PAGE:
SEATTLE —In the 2008 movie “Sex in the City,” there’s a scene in which the character Carrie Bradshaw laughs her way out of a deep emotional slump when, during a trip to Mexico, her friend Charlotte has an accident after drinking some of the local tap water. But as anyone who has had it can attest, a bout with traveler’s diarrhea is anything but funny.
Traveler’s diarrhea results from a wide variety of bacteria, viruses and protozoa, and affects anywhere between 30% and 70% of visitors to other countries. Hot spots for the trots include most countries in Asia, the Middle East, Africa and Latin America.
Over-the-counter medications that relieve some symptoms are a must-have for any international traveler, and are universally available at retail pharmacies. But at least one chain has sought to make a business out of catering to international travelers. Bartell Drugs, a Seattle-based chain with stores throughout Washington’s Puget Sound region, started operating travel clinics eight years ago, and since has expanded the clinics to 10 stores.
“Basically, people would not find enough travel providers,” Bartell’s pharmacist Sharon Woodward told Drug Store News. Woodward, who works at the chain’s store in Issaquah, Wash., was a co-founder of Bartell’s first travel clinic, with fellow Bartell pharmacist Jolene Kalmbach, and is a member of the International Society of Travel Medicine. “There seemed to be a real need for providers of travel medicine.”
More than 15 million Americans flew out of the country between January and May, according to the Department of Commerce, with trips to Africa, the Middle East and Asia posting respective increases of 15.6%, 31.1% and 9.2% compared with the same period last year. Many of those traveling abroad will try to get vaccinations and prescriptions from their general practice physicians or go to commercial travel clinics, but Woodward and Kalmbach saw that existing services weren’t enough, with the physicians often lacking expertise in travel medicine and the clinics frequently overbooked.
That led the two to become experts on travel medicine, reading up on vaccines, medicines and the needs of travelers going to different areas so that they could help fill demand. “We’re not trying to push out any physicians,” Woodward said. “We’re trying to supplement travel clinics that already exist.”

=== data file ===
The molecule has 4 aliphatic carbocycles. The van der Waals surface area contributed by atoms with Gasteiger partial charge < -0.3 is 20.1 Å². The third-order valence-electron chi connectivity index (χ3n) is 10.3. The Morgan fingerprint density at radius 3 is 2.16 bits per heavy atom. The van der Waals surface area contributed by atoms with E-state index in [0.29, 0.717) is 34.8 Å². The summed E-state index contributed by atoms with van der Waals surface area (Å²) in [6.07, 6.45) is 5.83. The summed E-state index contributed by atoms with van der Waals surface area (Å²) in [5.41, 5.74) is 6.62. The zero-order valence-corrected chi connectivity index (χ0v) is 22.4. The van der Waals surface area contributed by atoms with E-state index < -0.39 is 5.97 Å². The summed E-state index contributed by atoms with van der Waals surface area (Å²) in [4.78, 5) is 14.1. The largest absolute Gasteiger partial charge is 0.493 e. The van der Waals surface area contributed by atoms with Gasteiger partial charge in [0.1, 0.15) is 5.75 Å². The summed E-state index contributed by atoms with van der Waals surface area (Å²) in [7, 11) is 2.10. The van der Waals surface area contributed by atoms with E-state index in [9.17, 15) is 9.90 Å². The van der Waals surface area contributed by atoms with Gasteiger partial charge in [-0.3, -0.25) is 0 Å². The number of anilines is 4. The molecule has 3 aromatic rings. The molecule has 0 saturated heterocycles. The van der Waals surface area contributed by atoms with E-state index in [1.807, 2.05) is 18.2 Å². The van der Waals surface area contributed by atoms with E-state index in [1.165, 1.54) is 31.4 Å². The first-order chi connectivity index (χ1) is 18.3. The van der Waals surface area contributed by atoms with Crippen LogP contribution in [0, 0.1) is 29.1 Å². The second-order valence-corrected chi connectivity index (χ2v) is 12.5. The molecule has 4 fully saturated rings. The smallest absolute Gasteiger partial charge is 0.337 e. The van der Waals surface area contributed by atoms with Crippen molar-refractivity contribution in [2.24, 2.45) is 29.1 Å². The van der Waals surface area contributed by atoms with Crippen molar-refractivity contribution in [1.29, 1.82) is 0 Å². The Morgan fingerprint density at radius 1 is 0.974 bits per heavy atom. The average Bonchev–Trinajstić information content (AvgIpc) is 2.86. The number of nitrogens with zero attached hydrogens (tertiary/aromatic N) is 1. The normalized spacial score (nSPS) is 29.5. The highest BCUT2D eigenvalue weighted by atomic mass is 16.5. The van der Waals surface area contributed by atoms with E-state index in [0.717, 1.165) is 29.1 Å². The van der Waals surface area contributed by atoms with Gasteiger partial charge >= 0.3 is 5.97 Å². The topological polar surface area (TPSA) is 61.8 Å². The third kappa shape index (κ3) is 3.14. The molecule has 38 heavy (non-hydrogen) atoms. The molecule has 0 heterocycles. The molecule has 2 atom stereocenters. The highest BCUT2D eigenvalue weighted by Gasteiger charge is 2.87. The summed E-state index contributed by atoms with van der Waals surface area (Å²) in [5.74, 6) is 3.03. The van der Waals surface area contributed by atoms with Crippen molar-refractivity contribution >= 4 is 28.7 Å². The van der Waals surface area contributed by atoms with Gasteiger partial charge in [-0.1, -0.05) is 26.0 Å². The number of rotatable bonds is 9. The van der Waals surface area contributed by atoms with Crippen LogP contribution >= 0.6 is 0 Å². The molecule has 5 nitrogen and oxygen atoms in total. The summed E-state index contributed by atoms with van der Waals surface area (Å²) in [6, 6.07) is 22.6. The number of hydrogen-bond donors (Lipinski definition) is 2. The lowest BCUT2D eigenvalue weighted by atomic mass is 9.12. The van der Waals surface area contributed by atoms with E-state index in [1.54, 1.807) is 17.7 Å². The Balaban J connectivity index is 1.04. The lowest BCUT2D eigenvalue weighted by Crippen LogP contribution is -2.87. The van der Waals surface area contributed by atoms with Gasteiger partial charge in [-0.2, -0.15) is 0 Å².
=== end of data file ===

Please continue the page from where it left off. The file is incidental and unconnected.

Woodward and Kalmbach benefited from two circumstances. First, Bartell gives its pharmacists great leeway in deciding what services they want to provide, not requiring them to provide vaccinations if they don’t want to and allowing them to provide such things as travel clinics, Woodward said. Second, Washington state has been a pioneer in pharmacy services, particularly in giving pharmacists limited power to prescribe medicines. “We started a lot of things, so even though we’re way up here in the corner, we’ve done a lot,” Woodward said.
Washington pharmacists can make protocols known as collaborative practice agreements with physicians, each of which is signed and dated by the pharmacist and the doctor, and is valid for two years, allowing the pharmacist to prescribe the specified medication—such as a malaria prophylaxis or EpiPen—to a patient. The two- to five-page protocols specify when pharmacists can prescribe drugs and vaccines and to whom—barring, for example, children younger than 14 years of age and pregnant women, both of whom the pharmacist would have to refer to a physician.
In the case of Bartell’s travel clinics, customers can pay $50 for a consult in which they fill out a questionnaire and meet with the pharmacist, who reviews their medical history, destinations and drugs they take. Patients then can get immunizations for $10 plus the cost of the vaccine. Including consultations and booster shots, Woodward said she sees six to eight patients every week and will be able to see patients every day once the store has more staff.
Overall, Woodward sees the program as taking a step further from medication therapy management, with the pharmacist acting as a patient’s healthcare provider. “It’s kind of surprising that pharmacists are prescribing all these things, but it’s actually worked pretty well for these last eight years,” she said.